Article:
“Today, some 15-20% of live television viewers subscribe to vMVPDs, and that number is expected to rise to more than 30% within the next several years,” affiliates told the FCC. “The shift has been driven in large part by the decision by vMVPDs to mimic traditional MVPDs by delivering live, linear multichannel programming to their subscribers. However, vMVPDs are not subject to the retransmission consent rules.”
In 2014, former Democratic FCC chair Tom Wheeler proposed a rulemaking action that would classify vMVPDs as MVPDs for retransmission consent purposes and asked for comments on treating certain OTT providers as MVPDs, but the measure failed to gain traction. It was neither the first nor the last time the FCC would raise the contentious issue that network affiliates are now asking the agency to reexamine.
In 2012, Sky Angel, an operator of Christian TV networks, asked the FCC (then under Wheeler’s leadership) to intervene in a programming dispute with Discover Networks. The FCC Media Bureau determined that the definition of a “channel” in FCC rules necessarily includes a physical “transmission path,” not merely a stream of video programming. Because Sky Angel did not provide its subscribers with a transmission path—the transmission path being provided, rather, by the subscriber’s Internet service provider—the Media Bureau found that Sky Angel did not qualify as an MVPD and did not have legal standing to pursue a program access complaint.
In 2019, under former FCC chair Ajit Pai, Charter Communications successfully filed an Effective Competition Petition in Massachusetts and Hawaii, reopening the issue of which regulatory regime to apply to OTT. Charter Communications argued that AT&T Now, an all-digital over-the-top (OTT) service, was a competitive MVPD, constituting the type of “effective competition” that would free Charter Communications from basic cable rate regulation in areas where AT&T Now was also available. Chairman Pai and the Republican commissioners agreed with them in part, “finding that Charter is subject to effective competition from the AT&T TV NOW video streaming service in certain franchise areas in Hawaii and Massachusetts where Charter is currently subject to rate regulation.” The FCC agreed with the competitive factor but stopped short of calling AT&T Now an MVPD, declining to apply all MVPD regulations to OTT services.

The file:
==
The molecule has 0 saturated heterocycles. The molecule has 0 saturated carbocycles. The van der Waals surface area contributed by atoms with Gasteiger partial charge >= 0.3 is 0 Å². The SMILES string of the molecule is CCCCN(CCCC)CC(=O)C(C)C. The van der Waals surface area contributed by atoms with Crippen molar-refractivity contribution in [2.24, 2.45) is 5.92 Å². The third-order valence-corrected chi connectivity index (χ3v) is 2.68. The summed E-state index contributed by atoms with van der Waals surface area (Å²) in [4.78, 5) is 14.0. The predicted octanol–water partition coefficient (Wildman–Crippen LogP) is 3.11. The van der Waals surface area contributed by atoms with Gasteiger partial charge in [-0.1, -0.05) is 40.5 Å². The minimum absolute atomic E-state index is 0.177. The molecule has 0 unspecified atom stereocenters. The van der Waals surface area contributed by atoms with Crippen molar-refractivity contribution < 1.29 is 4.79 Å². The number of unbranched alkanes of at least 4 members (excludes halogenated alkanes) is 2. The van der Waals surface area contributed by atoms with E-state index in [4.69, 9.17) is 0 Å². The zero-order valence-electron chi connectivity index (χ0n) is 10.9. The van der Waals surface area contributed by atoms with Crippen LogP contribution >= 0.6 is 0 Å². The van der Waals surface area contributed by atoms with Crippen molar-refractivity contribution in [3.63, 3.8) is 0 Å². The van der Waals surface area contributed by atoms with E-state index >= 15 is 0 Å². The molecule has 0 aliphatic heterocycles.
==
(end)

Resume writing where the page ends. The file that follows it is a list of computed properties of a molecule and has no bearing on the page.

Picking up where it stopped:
In 2021, the FCC initiated an inquiry for a report to Congress on whether streaming platforms should be required to fulfill the same emergency alert system (EAS) requirements as broadcasters. This measure was strongly opposed by streaming platforms, and the National Association of Broadcasters (NAB) emphasized the infeasibility of requiring streaming services to independently meet EAS requirements. However, network affiliates suggested that a ready solution exists by mandating that streaming platforms carry broadcast stations that already fulfill the EAS requirements.
“[T]he Four Affiliates Associations urge the Commission to note in its forthcoming report to Congress that Internet-based streaming services can and should be required to carry local broadcast signals in every market, to ensure that EAS information and other emergency warnings reach all viewers in every market across the country,” the associations said.The NAB took no position on whether to require streaming services to carry local TV signals, while companies behind the streaming services held that the burden on streamers would outweigh the benefit to viewers.
NRB monitors this issue for its impacts on Christian broadcasters in line with our historic mission of maintaining access for Christian communicators. YouTube TV, YouTube’s live TV service, has developed technology to carry local television channels in the market where the user is logged in. According to NRB’s research, however, not one local Christian broadcaster was included in the YouTube lineup for its market.
“Digital distribution platforms should play by the same rules as traditional cable and telecommunications platforms,” said NRB CEO Troy A. Miller. “Without the MVPD rules, Big Tech digital distribution platforms never carry local independent broadcasters out of the kindness of their hearts. Christian station owners don’t have the funds to buy onto every OTT platform. Congress saw the need to level the playing field in 1965 when must-carry rules were first established. The FCC fought several legal challenges in the Supreme Court to keep them in place. I urge the FCC to take up this battle once again.”